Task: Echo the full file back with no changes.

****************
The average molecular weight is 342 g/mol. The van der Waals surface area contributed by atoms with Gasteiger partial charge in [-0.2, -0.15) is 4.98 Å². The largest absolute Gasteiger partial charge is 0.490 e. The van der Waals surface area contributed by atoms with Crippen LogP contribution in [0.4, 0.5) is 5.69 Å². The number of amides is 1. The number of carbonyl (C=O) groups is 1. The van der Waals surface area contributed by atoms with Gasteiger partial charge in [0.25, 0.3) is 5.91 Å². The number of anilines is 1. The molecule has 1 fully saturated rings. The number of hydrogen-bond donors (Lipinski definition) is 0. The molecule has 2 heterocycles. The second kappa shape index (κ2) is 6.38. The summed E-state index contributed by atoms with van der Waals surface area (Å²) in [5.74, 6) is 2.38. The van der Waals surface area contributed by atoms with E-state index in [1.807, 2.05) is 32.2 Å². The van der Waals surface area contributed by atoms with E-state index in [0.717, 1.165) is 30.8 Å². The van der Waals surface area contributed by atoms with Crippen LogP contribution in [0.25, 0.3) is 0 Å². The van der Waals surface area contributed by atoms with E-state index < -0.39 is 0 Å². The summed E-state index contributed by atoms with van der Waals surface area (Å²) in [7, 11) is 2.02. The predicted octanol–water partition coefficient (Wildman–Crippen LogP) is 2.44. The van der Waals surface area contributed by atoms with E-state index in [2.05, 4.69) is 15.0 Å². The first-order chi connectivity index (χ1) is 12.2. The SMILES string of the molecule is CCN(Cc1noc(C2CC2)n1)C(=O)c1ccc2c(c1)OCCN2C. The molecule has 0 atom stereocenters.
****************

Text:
The average molecular weight is 342 g/mol. The van der Waals surface area contributed by atoms with Gasteiger partial charge in [-0.2, -0.15) is 4.98 Å². The largest absolute Gasteiger partial charge is 0.490 e. The van der Waals surface area contributed by atoms with Crippen LogP contribution in [0.4, 0.5) is 5.69 Å². The number of amides is 1. The number of carbonyl (C=O) groups is 1. The van der Waals surface area contributed by atoms with Gasteiger partial charge in [0.25, 0.3) is 5.91 Å². The number of anilines is 1. The molecule has 1 fully saturated rings. The number of hydrogen-bond donors (Lipinski definition) is 0. The molecule has 2 heterocycles. The second kappa shape index (κ2) is 6.38. The summed E-state index contributed by atoms with van der Waals surface area (Å²) in [5.74, 6) is 2.38. The van der Waals surface area contributed by atoms with E-state index in [1.807, 2.05) is 32.2 Å². The van der Waals surface area contributed by atoms with E-state index in [0.717, 1.165) is 30.8 Å². The van der Waals surface area contributed by atoms with Crippen LogP contribution in [0.25, 0.3) is 0 Å². The van der Waals surface area contributed by atoms with E-state index < -0.39 is 0 Å². The summed E-state index contributed by atoms with van der Waals surface area (Å²) in [7, 11) is 2.02. The predicted octanol–water partition coefficient (Wildman–Crippen LogP) is 2.44. The van der Waals surface area contributed by atoms with E-state index in [2.05, 4.69) is 15.0 Å². The first-order chi connectivity index (χ1) is 12.2. The SMILES string of the molecule is CCN(Cc1noc(C2CC2)n1)C(=O)c1ccc2c(c1)OCCN2C. The molecule has 0 atom stereocenters.